There are multiple models that exist. For models where the lighting department becomes the service provider, obtaining other department stakeholder input could be key to a successful pilot project or roll-out.

Interesting insights, one issue I foresee as I find now, if I employ a contractor to buy the equipment I am finding any data is either owned by the manufacturer or person who buys the equipment not the end user. This is a blocker to many things, IT teams, GDPR crazies and the like, it can be difficult.

While that has been the case with some vendors and contractors approach to servicing clients, it is not the only approach and there are other models in the market for handling data. I would suggest that the council or client establishes their expectations on data from the outset- the market will adapt.

How has the algorithm been developed to control adaptive lighting to give certainty when dealing with situations such as stationary traffic and how is decision making to increase or decrease lighting levels made?

The algorithm in our system gives suggested lighting class adjustments to the CMS operator, who could then make adjustments to their lighting system. The comfort level with adaptive lighting varies significantly across the globe, so we wish to give options to our clients who are interested to examine this behaviour further in a field study.
RE: adaptive lighting/IDA-How do you suggest to determine “*when* light is needed” in actual neighbourhoods?
There will be additional documentation forth-coming from the IES-IDA collaborative working group that will add some further definitions to support the pillars of responsible lighting.

Certainly the usage of adaptive lighting systems has been longer under consideration in the UK. The ILP Publication “PLG08 GUIDANCE ON THE APPLICATION OF ADAPTIVE LIGHTING WITHIN THE PUBLIC REALM” would be a good starting point, and no doubt a reference that the joint IES-IDA group will be considering.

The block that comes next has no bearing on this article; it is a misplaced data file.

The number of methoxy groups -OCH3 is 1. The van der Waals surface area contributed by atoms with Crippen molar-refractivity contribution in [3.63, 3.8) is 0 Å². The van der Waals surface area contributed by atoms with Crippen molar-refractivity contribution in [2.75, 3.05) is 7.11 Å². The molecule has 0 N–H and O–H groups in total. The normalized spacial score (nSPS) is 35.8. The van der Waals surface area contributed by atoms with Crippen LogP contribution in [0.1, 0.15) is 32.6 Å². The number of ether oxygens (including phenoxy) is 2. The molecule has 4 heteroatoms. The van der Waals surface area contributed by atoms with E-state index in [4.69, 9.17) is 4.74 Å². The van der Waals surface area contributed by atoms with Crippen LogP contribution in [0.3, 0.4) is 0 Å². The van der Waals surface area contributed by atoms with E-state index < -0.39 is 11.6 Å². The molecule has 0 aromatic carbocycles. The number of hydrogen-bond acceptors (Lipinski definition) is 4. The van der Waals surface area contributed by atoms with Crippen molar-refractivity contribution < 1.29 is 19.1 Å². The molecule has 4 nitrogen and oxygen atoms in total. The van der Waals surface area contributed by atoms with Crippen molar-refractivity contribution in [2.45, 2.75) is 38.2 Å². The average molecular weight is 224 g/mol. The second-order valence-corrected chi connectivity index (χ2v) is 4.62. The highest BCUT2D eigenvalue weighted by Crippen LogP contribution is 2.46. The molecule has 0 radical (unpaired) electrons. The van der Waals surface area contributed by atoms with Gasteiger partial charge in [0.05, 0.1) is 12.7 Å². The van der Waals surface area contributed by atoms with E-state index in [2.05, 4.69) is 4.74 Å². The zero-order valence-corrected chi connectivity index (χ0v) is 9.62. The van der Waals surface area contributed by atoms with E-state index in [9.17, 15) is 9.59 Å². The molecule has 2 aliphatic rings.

Do these systems address parking availability and is this just on-street parking?
There are different approaches to parking- my firm works with others who focus on parking and mobility solutions to tackle those issues. Both situations are of interest to the market.

Having looked at A CMS system that uses SIM card technology, the main issue I see is the cost of running. Will the Mobile operators look at the cost of data to enable this to become a viable system?
This was discussed during the seminar. Yes. Mobile network operators are indeed coming to the table to enable these types of systems. The newer bands dedicated toward this technology, most notably LTE-M, are being deployed on a different pricing structure than traditional SIM card-based LTE deployments. That being said, traditional approaches to networks (power-line/mains-borne, RF star/mesh) are also available as viable network options for deployments today. It really depends on the scope and scale of deployment, as well as geography. Hybrid-type networks (RF-mesh, with LTE-M overlay in certain applications/areas for example) are also possible, and may be a novel solution for certain jurisdictions.

CMS systems are not fit and forget. How much resource do these systems need?